How To Parent...Like a Boss!

Updated: Jun 14, 2019

By Dr. Sarah Haas *


No, really! Think about your favorite boss. What were they like? Were they warm and understanding? Positive and supportive both when you were doing well at your job and when you weren't at your best? Did they help you learn the ropes instead of simply telling you what to do? Did you feel like they treated you like an equal rather than their worker bee? Did they take time to get to know you personally?


Now think about what you did in return for this boss. Did you buy them a gift for Boss's Day (which is October 16th or 17th in the United States...I just looked it up)? Did you work longer hours? Did you do tasks that you weren't paid for to help them out in a pinch? Did you tell them when you did something wrong, even though you felt badly about it because you knew they wouldn't be mad at you or judge you? Did they make you feel good about yourself?


OK, now think about a boss of yours that you like the least. Did they micromanage you, even though you could handle the work? Were they demeaning to you? Did they act like they were too busy for you, or too good for you? Did they only interact with you because it was their job and they made it feel like they did not actually care about you? Did they try to get more value out of you by making you work longer hours?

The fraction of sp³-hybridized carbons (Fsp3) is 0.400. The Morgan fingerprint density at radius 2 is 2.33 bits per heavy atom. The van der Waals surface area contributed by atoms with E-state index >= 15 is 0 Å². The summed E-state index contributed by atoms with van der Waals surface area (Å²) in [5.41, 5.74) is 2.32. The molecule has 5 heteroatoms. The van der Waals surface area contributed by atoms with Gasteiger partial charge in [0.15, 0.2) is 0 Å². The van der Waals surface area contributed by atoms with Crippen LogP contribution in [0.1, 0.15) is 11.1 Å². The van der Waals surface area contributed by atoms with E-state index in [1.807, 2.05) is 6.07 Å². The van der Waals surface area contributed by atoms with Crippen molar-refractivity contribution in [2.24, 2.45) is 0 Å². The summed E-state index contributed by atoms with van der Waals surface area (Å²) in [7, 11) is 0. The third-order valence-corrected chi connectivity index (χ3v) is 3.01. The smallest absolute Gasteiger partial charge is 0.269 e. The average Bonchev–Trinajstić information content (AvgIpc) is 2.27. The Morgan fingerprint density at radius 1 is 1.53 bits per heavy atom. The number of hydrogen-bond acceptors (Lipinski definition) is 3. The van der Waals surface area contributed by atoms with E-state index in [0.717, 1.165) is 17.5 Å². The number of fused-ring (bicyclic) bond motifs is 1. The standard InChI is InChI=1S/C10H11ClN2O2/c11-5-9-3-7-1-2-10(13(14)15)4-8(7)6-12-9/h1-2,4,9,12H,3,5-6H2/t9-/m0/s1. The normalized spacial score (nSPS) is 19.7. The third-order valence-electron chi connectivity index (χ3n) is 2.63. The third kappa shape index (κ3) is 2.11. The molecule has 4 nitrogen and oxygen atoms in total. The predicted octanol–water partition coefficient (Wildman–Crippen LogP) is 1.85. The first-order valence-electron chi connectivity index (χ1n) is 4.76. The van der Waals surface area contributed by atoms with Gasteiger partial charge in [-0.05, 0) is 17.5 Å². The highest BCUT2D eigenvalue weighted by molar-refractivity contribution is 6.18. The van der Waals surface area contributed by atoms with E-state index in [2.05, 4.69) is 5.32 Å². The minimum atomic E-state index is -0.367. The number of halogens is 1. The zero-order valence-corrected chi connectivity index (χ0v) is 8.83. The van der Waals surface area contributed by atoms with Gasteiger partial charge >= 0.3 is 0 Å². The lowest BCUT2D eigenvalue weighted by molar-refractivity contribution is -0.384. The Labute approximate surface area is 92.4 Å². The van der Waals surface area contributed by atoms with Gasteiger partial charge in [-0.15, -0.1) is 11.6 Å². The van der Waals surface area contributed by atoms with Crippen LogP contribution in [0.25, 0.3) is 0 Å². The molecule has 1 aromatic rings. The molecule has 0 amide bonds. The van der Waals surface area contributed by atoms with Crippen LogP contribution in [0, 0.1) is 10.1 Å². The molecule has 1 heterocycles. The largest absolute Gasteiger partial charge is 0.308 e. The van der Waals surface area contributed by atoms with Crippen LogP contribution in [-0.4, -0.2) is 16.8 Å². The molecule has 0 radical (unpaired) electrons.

Now think about your behavior towards that boss. Did you want to buy them anything ever? Did you work harder or longer for that boss, or did you avoid them at all costs? Did you talk to other people about how mean and awful they were? Perhaps you even told a fib or two just to not feel like you were getting in trouble? Were you frequently in a negative mood at work?


So a bad boss = qualities like negativity, selfishness, and acting superior. Those qualities in turn make you want to do the bare minimum for that person and felt overwhelmingly negative.

But a good boss = qualities like being kind, patient, and warm. In turn, those qualities in a boss make you want to do more for work for that person.

Do you see where I went with this?


You already know that being a parent is a job where you work overtime everyday and requires every ounce of patience you have.

But what if you could be more like that good boss? What kind of impact might that have on your child? What kind of impact might that have on your moods, and thoughts, and feelings?

Now, before putting too much pressure on yourself, recall that even your good boss had bad days. But here's another amazing thing: Those bad days do not automatically stick out to us because those days are inconsistent with our overall thoughts about that person.


Remember, your child are literally always learning from you in subtle ways; they are learning how to solve problems, how to react to frustrating situations, how to talk to other people, and so forth.

We can all always make improvements. What is one small thing you can do to be more like your favorite boss? Can you set aside time to play with them tonight when they ask you to play with them? Can you find 5 things to praise them for before nighttime? Maybe you can show more patients when they are feeling overwhelmed and frustrated.


Disclaimer: The Information provided through this website, including the various pages, blog posts, and emails, are designed for informational purposes only and does not constitute a client/therapist relationship. The information is not intended to replace medical advice or mental health treatment. Every individual person's situation is unique. Please seek out individual care if needed.

Recent Posts

See All

By Dr. Sarah Haas * "I wish my child came with a manual!" Let's pretend that as your child is developing from zygote, to embryo, to fetus, that a tailor-made manual was also written for you, specializ